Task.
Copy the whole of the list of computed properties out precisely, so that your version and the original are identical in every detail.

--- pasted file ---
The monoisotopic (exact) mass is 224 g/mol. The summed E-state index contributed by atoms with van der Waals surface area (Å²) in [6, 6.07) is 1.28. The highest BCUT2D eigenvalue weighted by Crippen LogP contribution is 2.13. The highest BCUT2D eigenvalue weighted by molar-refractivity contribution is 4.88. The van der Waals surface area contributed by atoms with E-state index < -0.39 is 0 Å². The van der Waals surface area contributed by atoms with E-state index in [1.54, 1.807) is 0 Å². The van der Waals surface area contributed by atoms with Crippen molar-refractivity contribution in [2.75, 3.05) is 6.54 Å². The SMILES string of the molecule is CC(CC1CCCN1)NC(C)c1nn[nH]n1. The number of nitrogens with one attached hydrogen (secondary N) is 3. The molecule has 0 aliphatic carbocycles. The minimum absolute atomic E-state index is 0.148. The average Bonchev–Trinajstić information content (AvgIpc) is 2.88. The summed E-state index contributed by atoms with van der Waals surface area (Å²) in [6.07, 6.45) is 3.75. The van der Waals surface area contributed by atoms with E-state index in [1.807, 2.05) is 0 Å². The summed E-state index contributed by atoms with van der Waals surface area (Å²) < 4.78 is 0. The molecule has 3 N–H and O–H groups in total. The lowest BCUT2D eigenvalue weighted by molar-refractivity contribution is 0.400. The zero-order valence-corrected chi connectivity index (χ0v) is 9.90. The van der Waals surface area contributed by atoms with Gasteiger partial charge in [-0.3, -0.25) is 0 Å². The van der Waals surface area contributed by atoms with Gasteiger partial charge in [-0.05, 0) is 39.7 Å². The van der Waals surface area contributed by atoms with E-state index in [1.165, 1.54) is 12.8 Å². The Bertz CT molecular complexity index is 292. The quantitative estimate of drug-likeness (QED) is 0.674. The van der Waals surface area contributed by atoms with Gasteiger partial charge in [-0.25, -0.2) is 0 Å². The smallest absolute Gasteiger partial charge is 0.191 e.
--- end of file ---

The monoisotopic (exact) mass is 224 g/mol. The summed E-state index contributed by atoms with van der Waals surface area (Å²) in [6, 6.07) is 1.28. The highest BCUT2D eigenvalue weighted by Crippen LogP contribution is 2.13. The highest BCUT2D eigenvalue weighted by molar-refractivity contribution is 4.88. The van der Waals surface area contributed by atoms with E-state index < -0.39 is 0 Å². The van der Waals surface area contributed by atoms with E-state index in [1.54, 1.807) is 0 Å². The van der Waals surface area contributed by atoms with Crippen molar-refractivity contribution in [2.75, 3.05) is 6.54 Å². The SMILES string of the molecule is CC(CC1CCCN1)NC(C)c1nn[nH]n1. The number of nitrogens with one attached hydrogen (secondary N) is 3. The molecule has 0 aliphatic carbocycles. The minimum absolute atomic E-state index is 0.148. The average Bonchev–Trinajstić information content (AvgIpc) is 2.88. The summed E-state index contributed by atoms with van der Waals surface area (Å²) in [6.07, 6.45) is 3.75. The van der Waals surface area contributed by atoms with E-state index in [1.807, 2.05) is 0 Å². The summed E-state index contributed by atoms with van der Waals surface area (Å²) < 4.78 is 0. The molecule has 3 N–H and O–H groups in total. The lowest BCUT2D eigenvalue weighted by molar-refractivity contribution is 0.400. The zero-order valence-corrected chi connectivity index (χ0v) is 9.90. The van der Waals surface area contributed by atoms with Gasteiger partial charge in [-0.3, -0.25) is 0 Å². The van der Waals surface area contributed by atoms with Gasteiger partial charge in [-0.05, 0) is 39.7 Å². The van der Waals surface area contributed by atoms with E-state index in [1.165, 1.54) is 12.8 Å². The Bertz CT molecular complexity index is 292. The quantitative estimate of drug-likeness (QED) is 0.674. The van der Waals surface area contributed by atoms with Gasteiger partial charge in [-0.25, -0.2) is 0 Å². The smallest absolute Gasteiger partial charge is 0.191 e.